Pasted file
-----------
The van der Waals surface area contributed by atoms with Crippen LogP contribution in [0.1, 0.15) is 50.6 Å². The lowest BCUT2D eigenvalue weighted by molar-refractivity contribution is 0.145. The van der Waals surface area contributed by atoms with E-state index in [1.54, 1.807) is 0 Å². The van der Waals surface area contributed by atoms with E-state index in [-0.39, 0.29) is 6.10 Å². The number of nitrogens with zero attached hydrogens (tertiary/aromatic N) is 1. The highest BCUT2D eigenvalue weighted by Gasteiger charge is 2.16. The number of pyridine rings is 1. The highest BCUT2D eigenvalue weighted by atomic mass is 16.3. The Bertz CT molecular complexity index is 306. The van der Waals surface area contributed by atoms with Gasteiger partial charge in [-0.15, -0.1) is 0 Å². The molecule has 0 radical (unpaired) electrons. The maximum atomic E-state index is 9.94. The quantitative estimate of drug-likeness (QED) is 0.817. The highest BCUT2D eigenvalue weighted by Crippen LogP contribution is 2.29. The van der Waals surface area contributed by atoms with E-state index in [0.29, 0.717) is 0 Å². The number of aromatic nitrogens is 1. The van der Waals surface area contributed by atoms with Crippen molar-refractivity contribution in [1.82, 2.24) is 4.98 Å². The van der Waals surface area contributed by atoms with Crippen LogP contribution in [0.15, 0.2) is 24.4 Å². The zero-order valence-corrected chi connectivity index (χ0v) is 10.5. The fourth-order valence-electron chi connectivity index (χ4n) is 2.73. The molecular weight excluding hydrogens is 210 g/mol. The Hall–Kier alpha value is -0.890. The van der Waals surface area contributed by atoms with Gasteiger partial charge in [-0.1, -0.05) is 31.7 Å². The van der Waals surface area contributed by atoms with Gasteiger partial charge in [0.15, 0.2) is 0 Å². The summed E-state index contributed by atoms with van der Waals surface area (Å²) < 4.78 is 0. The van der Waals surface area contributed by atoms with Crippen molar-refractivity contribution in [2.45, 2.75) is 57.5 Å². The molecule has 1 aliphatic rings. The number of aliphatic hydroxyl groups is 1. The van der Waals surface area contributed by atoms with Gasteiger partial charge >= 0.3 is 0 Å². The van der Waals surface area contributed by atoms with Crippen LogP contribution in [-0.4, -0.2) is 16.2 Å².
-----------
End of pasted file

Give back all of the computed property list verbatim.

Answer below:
The van der Waals surface area contributed by atoms with Crippen LogP contribution in [0.1, 0.15) is 50.6 Å². The lowest BCUT2D eigenvalue weighted by molar-refractivity contribution is 0.145. The van der Waals surface area contributed by atoms with E-state index in [1.54, 1.807) is 0 Å². The van der Waals surface area contributed by atoms with E-state index in [-0.39, 0.29) is 6.10 Å². The number of nitrogens with zero attached hydrogens (tertiary/aromatic N) is 1. The highest BCUT2D eigenvalue weighted by Gasteiger charge is 2.16. The number of pyridine rings is 1. The highest BCUT2D eigenvalue weighted by atomic mass is 16.3. The Bertz CT molecular complexity index is 306. The van der Waals surface area contributed by atoms with Gasteiger partial charge in [-0.15, -0.1) is 0 Å². The molecule has 0 radical (unpaired) electrons. The maximum atomic E-state index is 9.94. The quantitative estimate of drug-likeness (QED) is 0.817. The highest BCUT2D eigenvalue weighted by Crippen LogP contribution is 2.29. The van der Waals surface area contributed by atoms with E-state index in [0.29, 0.717) is 0 Å². The number of aromatic nitrogens is 1. The van der Waals surface area contributed by atoms with Crippen molar-refractivity contribution in [1.82, 2.24) is 4.98 Å². The van der Waals surface area contributed by atoms with Crippen LogP contribution in [0.15, 0.2) is 24.4 Å². The zero-order valence-corrected chi connectivity index (χ0v) is 10.5. The fourth-order valence-electron chi connectivity index (χ4n) is 2.73. The molecular weight excluding hydrogens is 210 g/mol. The Hall–Kier alpha value is -0.890. The van der Waals surface area contributed by atoms with Gasteiger partial charge in [-0.1, -0.05) is 31.7 Å². The van der Waals surface area contributed by atoms with Gasteiger partial charge in [0.15, 0.2) is 0 Å². The summed E-state index contributed by atoms with van der Waals surface area (Å²) < 4.78 is 0. The van der Waals surface area contributed by atoms with Crippen molar-refractivity contribution in [2.45, 2.75) is 57.5 Å². The molecule has 1 aliphatic rings. The number of aliphatic hydroxyl groups is 1. The van der Waals surface area contributed by atoms with Gasteiger partial charge >= 0.3 is 0 Å². The van der Waals surface area contributed by atoms with Crippen LogP contribution in [-0.4, -0.2) is 16.2 Å².